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The Russia Investigations: Another Oligarch Becomes Embroiled In The Imbroglio

Russian businessman Viktor Vekselberg speaks during the Russian International Affairs Council in Moscow on May 31, 2016.
Pavel Golovkin
Russian businessman Viktor Vekselberg speaks during the Russian International Affairs Council in Moscow on May 31, 2016.

This week in the Russia investigations: Enter Viktor Vekselberg. Who is helping Michael Avenatti? Oleg Deripaska's wings have been clipped — for now.

The Vekselberg matter

Energy baron Viktor Vekselberg has the reputation as a "nice" Russian oligarch.

But his "niceness" didn't stop the Treasury Department from putting Vekselberg under sanction in April or from becoming the latest character from that world to take center stage in the Russia imbroglio this week.

The backstory is tortuous but here goes: Michael Avenatti, the lawyer who is suing Donald Trump and his lawyer, Michael Cohen, on behalf of the porn actress Stormy Daniels, alleges that Trump might not have reimbursed Cohen for paying Daniels to keep quiet about an alleged 2006 sexual encounter with Trump. (The president has acknowledged the $130,000 payment to Daniels and the nondisclosure agreement but denies the sexual encounter.)

Avenatti says that money may have come from Vekselberg.

That would tie Cohen and Trump in with a powerful Russian billionaire who has the ear of Russia's leaders — a connection reportedly already of interest to Justice Department special counsel Robert Mueller.

A U.S. investment firm that last year was listed among the "group structure" of a company that Vekselberg controls has acknowledged making payments to Cohen. But it denied that it served as a pass-through for Vekselberg or anyone else outside the United States trying to funnel money to Cohen.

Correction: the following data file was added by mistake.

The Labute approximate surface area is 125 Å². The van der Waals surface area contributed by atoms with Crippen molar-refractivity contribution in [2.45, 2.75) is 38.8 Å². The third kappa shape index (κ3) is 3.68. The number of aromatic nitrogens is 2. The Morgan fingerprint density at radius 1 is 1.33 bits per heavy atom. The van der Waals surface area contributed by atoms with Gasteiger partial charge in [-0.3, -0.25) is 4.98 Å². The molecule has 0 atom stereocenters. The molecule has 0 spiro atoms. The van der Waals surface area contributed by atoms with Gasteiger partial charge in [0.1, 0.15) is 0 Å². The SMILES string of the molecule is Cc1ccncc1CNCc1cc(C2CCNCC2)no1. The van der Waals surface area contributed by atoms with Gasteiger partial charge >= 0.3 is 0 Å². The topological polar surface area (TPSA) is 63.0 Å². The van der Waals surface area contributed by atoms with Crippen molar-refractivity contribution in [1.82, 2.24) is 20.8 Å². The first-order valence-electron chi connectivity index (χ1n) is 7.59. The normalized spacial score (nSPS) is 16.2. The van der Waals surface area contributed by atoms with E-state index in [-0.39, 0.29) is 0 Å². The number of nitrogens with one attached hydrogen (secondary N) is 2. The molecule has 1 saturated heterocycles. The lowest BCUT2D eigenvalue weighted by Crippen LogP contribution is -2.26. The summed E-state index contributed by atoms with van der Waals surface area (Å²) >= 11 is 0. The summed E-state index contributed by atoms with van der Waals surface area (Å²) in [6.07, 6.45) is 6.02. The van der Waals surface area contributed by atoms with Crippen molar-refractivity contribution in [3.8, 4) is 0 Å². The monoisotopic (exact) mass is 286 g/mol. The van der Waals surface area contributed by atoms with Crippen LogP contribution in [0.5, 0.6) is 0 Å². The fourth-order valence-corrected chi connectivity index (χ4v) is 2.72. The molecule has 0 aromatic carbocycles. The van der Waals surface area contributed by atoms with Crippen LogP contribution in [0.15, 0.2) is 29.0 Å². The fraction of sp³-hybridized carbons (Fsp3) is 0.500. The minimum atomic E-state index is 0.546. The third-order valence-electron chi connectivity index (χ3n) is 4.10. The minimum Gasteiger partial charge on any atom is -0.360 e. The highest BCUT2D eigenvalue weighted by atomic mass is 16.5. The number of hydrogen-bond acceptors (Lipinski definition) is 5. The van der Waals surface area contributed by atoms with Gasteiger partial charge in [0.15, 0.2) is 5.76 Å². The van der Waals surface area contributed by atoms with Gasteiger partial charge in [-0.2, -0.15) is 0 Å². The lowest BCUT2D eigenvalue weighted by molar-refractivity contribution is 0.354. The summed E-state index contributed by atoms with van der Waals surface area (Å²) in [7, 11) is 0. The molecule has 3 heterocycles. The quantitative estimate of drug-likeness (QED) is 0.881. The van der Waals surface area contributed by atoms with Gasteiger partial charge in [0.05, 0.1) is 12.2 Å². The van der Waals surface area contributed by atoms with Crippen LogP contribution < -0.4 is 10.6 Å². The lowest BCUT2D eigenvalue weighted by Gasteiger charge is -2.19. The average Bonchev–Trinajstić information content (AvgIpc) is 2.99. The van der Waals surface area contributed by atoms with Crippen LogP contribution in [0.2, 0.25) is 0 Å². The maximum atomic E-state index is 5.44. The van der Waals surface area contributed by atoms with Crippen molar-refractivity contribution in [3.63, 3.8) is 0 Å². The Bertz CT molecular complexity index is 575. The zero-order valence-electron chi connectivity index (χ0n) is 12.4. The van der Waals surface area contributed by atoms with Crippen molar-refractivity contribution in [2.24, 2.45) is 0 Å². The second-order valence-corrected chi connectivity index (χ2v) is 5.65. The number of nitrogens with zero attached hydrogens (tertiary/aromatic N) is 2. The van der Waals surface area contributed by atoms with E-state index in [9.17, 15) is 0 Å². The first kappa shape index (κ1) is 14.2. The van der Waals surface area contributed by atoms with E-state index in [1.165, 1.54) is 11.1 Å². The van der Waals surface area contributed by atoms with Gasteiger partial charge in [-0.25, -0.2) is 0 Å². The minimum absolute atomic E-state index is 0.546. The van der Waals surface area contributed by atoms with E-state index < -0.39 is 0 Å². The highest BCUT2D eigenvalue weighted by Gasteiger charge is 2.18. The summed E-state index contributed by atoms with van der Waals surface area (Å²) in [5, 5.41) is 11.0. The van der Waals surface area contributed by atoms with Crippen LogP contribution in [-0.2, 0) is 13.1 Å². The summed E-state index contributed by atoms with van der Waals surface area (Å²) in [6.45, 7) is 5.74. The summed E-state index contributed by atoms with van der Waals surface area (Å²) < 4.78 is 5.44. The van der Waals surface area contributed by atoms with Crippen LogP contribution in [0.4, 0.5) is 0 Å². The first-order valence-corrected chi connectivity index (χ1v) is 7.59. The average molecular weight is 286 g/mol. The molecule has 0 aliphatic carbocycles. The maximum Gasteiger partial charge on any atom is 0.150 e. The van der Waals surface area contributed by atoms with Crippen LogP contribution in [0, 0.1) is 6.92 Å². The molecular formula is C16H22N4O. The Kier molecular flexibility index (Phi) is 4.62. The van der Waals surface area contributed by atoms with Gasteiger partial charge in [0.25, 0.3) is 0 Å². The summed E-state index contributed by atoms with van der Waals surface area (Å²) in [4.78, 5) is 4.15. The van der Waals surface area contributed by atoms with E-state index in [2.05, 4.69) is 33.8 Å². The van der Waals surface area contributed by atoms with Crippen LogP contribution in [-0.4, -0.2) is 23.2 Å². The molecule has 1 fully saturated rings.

The company, Columbus Nova, did, however, register a number of website domains during the 2016 presidential election cycle connected with the so-called alt-right movement, The Washington Post reported. The websites are no longer operational.

And Vekselberg has been linked in the past with the activities of Russia's intelligence agencies — by a crew of zany conspiracy theorists that calls itself the Federal Bureau of Investigation.

A senior FBI agent in the Boston field office wrote a highly unusual newspaper column in 2014 warning that a Russian foundation that Vekselberg controlled might be a clandestine siphon for Russia's intelligence services to steal cutting-edge technological secrets from American companies, as NPR's Tim Mak reported.

The column in the Boston Business Journal appeared in April 2014 and sought to warn Boston-area tech companies and researchers to steer clear of the Skolkovo Foundation, launched by Russian Prime Minister Dimitry Medvedev and run by Vekselberg. The Russians said they wanted to create their own Silicon Valley innovation hub partnered with U.S. companies, but the FBI warned they were seeking to do it at the expense of American know-how.

Technical espionage was one of the areas of greatest success by the old KGB during the Cold War. Everything from the atomic bomb to missile and aircraft designs was vacuumed up. The business didn't change after the fall of the Iron Curtain, and the Russian Consulate in San Francisco was a locus for this kind of work targeting Big Tech in the Bay Area and Silicon Valley — until it was closed as part of the recent unpleasantness.

None of this adds up to a connection between Russian intelligence agencies and Cohen. At very least, however, this week's news may have revealed a new relationship between Trump world and Russia and shifted this imbroglio in another important way: Now, in part, it's about following the money.

Following the money

Everybody loves to say "follow the money," but it's actually quite difficult for anyone but duly authorized investigators or Treasury Department officials to do so. Wire transfers, bank records and other such materials are not public at best and usually confidential for obvious reasons.

So how did they fall into the hands of Avenatti?

He won't say. Lawyers for Cohen said in court documents this week they have no reason to believe Avenatti has the bank records lawfully.

So are people inside the federal government slipping them to him? Who and why? What else does he have?